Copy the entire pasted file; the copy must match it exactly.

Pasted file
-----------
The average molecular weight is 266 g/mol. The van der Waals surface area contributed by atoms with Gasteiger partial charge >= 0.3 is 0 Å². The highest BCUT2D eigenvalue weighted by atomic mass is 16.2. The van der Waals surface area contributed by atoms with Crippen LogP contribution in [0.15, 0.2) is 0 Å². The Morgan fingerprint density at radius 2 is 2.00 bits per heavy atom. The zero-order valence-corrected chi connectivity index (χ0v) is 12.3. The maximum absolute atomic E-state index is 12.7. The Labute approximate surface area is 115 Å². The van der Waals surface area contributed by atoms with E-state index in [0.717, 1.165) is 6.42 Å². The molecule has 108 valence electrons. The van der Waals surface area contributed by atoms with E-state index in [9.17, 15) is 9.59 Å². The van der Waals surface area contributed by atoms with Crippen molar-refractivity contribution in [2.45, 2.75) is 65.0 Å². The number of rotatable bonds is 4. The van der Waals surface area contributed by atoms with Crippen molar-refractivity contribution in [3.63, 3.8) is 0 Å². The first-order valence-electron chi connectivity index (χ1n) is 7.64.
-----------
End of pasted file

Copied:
The average molecular weight is 266 g/mol. The van der Waals surface area contributed by atoms with Gasteiger partial charge >= 0.3 is 0 Å². The highest BCUT2D eigenvalue weighted by atomic mass is 16.2. The van der Waals surface area contributed by atoms with Crippen LogP contribution in [0.15, 0.2) is 0 Å². The Morgan fingerprint density at radius 2 is 2.00 bits per heavy atom. The zero-order valence-corrected chi connectivity index (χ0v) is 12.3. The maximum absolute atomic E-state index is 12.7. The Labute approximate surface area is 115 Å². The van der Waals surface area contributed by atoms with E-state index in [0.717, 1.165) is 6.42 Å². The molecule has 108 valence electrons. The van der Waals surface area contributed by atoms with E-state index in [9.17, 15) is 9.59 Å². The van der Waals surface area contributed by atoms with Crippen molar-refractivity contribution in [2.45, 2.75) is 65.0 Å². The number of rotatable bonds is 4. The van der Waals surface area contributed by atoms with Crippen molar-refractivity contribution in [3.63, 3.8) is 0 Å². The first-order valence-electron chi connectivity index (χ1n) is 7.64.